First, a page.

Some things that I’ve discovered as I reflect on this topic is that there’s definitely something connected through my dad’s family that I’ve received . Starting at least with my grandfather (and maybe before him, I do not know), I have seen the line of influence for our kitchen mysticism.
My grandfather immigrated from Greece and lived most of his adult life in Tacoma. When he retired (the only stage of his life that I remember), he lived in a tiny, four-room cottage in Tacoma. His chief pride was the garden he grew in his backyard, filled with grapes, tomatoes, zucchini, onions, garlic, herbs, and as many other Mediterranean things as he could coax to grow there.
I remember going to his house, simple and spare, and sitting at his kitchen table or playing in the garden while something simmered all day on the stove and the adults drank wine and talked about food and life and olive oil. I remember my dad telling me about the time he bought his father a 5-gallon tin of Napoleon Olive Oil, and how it took pride of place in my grandfather’s kitchen.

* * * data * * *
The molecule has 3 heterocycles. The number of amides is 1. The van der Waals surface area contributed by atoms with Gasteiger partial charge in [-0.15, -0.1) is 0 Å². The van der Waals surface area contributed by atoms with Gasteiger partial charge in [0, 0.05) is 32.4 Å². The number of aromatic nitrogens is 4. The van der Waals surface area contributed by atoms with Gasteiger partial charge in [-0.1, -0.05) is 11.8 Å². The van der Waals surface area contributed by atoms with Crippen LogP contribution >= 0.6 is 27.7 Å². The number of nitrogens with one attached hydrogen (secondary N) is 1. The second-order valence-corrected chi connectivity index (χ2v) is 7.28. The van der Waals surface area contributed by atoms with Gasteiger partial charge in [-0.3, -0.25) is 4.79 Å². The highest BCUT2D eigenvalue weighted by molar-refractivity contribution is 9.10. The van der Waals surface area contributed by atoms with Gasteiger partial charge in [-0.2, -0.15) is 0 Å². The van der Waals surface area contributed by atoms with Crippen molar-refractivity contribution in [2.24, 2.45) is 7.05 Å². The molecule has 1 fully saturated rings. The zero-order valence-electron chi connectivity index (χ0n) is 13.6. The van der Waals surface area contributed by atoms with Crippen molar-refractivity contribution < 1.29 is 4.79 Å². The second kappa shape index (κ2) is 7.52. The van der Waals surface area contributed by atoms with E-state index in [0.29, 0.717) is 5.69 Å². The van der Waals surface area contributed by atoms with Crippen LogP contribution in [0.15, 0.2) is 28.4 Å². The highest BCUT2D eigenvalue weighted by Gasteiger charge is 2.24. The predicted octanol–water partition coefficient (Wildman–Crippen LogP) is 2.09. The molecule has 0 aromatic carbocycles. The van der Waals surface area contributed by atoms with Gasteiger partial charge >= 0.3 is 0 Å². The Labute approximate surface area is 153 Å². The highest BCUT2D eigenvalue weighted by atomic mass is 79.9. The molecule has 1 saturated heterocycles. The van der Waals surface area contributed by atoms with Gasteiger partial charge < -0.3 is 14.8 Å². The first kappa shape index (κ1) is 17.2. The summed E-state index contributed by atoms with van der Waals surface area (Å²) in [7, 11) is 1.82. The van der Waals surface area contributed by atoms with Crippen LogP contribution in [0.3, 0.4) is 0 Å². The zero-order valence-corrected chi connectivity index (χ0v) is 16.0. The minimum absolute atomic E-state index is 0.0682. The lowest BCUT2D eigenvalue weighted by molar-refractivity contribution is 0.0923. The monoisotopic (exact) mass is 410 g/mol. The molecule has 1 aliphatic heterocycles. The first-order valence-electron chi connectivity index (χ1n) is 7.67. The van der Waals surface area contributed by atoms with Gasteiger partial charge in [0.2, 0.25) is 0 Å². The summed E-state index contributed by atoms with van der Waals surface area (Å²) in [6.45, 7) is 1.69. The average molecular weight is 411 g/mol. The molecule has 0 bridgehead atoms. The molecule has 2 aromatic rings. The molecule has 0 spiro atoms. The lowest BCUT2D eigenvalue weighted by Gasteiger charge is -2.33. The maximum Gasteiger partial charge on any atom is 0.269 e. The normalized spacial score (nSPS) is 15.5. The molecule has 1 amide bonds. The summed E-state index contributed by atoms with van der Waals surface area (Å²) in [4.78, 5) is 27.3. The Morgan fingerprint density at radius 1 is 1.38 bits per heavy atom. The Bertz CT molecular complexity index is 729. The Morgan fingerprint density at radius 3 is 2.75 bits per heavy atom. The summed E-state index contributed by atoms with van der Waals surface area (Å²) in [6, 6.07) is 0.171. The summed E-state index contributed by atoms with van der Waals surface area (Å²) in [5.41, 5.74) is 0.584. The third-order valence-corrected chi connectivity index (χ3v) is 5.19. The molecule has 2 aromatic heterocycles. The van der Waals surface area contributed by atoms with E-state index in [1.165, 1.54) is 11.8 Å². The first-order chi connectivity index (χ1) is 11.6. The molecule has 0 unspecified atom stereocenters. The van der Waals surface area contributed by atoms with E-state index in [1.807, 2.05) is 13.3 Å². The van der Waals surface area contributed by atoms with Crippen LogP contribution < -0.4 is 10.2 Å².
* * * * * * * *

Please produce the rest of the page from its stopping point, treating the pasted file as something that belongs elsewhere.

That kitchen has come to be a symbol of something very important to me. I was too young to remember much, and my time with my grandpa too short to have many real memories, but still, his kitchen now seems to be an icon of what was important in his life and what has become important in mine.
These days, more than ever before, I treasure the simple tools of his that I’ve inherited.
Cooking spoons used till the paint gained a shiny patina, including a wooden spoon that doesn’t scrape or ladle well, but which can tell tall tales of food through generations.
An enameled casserole that has done duty for more than 50 years through three generations
A cutting board that you would never find in a store, and looks all the world to me like a hunk of soft fir driftwood that was found on the Tacoma sound flats.
These things live in my kitchen, and are part of my daily life. What a blessing to have them with me still.
My father was similar, and I received much of my passion for food and cooking from him. Growing up, my dad would spend all day every Saturday and Sunday in the kitchen, working on some amazing meal for the early evening, watching the ballgame while preparing whatever it was: watching it, tending it, making it just right.